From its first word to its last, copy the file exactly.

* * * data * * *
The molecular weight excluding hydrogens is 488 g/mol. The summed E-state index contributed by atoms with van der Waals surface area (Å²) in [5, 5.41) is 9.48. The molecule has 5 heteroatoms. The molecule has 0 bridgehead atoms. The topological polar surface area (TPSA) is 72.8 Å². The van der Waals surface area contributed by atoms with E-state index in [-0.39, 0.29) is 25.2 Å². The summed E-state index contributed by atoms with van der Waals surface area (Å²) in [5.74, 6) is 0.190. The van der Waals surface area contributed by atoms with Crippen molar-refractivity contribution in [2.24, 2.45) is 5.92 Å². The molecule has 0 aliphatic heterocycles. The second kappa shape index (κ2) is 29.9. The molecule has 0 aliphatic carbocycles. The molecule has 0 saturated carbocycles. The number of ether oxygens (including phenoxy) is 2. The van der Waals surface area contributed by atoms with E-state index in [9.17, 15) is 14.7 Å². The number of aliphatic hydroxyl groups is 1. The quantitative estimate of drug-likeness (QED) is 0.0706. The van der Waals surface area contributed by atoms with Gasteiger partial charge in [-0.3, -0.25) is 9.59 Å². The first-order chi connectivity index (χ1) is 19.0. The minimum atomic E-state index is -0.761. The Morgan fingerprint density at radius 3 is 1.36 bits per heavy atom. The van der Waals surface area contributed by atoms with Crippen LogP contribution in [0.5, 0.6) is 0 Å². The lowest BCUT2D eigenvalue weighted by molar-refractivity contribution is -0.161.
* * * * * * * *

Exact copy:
The molecular weight excluding hydrogens is 488 g/mol. The summed E-state index contributed by atoms with van der Waals surface area (Å²) in [5, 5.41) is 9.48. The molecule has 5 heteroatoms. The molecule has 0 bridgehead atoms. The topological polar surface area (TPSA) is 72.8 Å². The van der Waals surface area contributed by atoms with E-state index in [-0.39, 0.29) is 25.2 Å². The summed E-state index contributed by atoms with van der Waals surface area (Å²) in [5.74, 6) is 0.190. The van der Waals surface area contributed by atoms with Crippen molar-refractivity contribution in [2.24, 2.45) is 5.92 Å². The molecule has 0 aliphatic heterocycles. The second kappa shape index (κ2) is 29.9. The molecule has 0 aliphatic carbocycles. The molecule has 0 saturated carbocycles. The number of ether oxygens (including phenoxy) is 2. The van der Waals surface area contributed by atoms with E-state index in [9.17, 15) is 14.7 Å². The number of aliphatic hydroxyl groups is 1. The quantitative estimate of drug-likeness (QED) is 0.0706. The van der Waals surface area contributed by atoms with Gasteiger partial charge in [-0.3, -0.25) is 9.59 Å². The first-order chi connectivity index (χ1) is 19.0. The minimum atomic E-state index is -0.761. The Morgan fingerprint density at radius 3 is 1.36 bits per heavy atom. The van der Waals surface area contributed by atoms with Crippen LogP contribution in [0.5, 0.6) is 0 Å². The lowest BCUT2D eigenvalue weighted by molar-refractivity contribution is -0.161.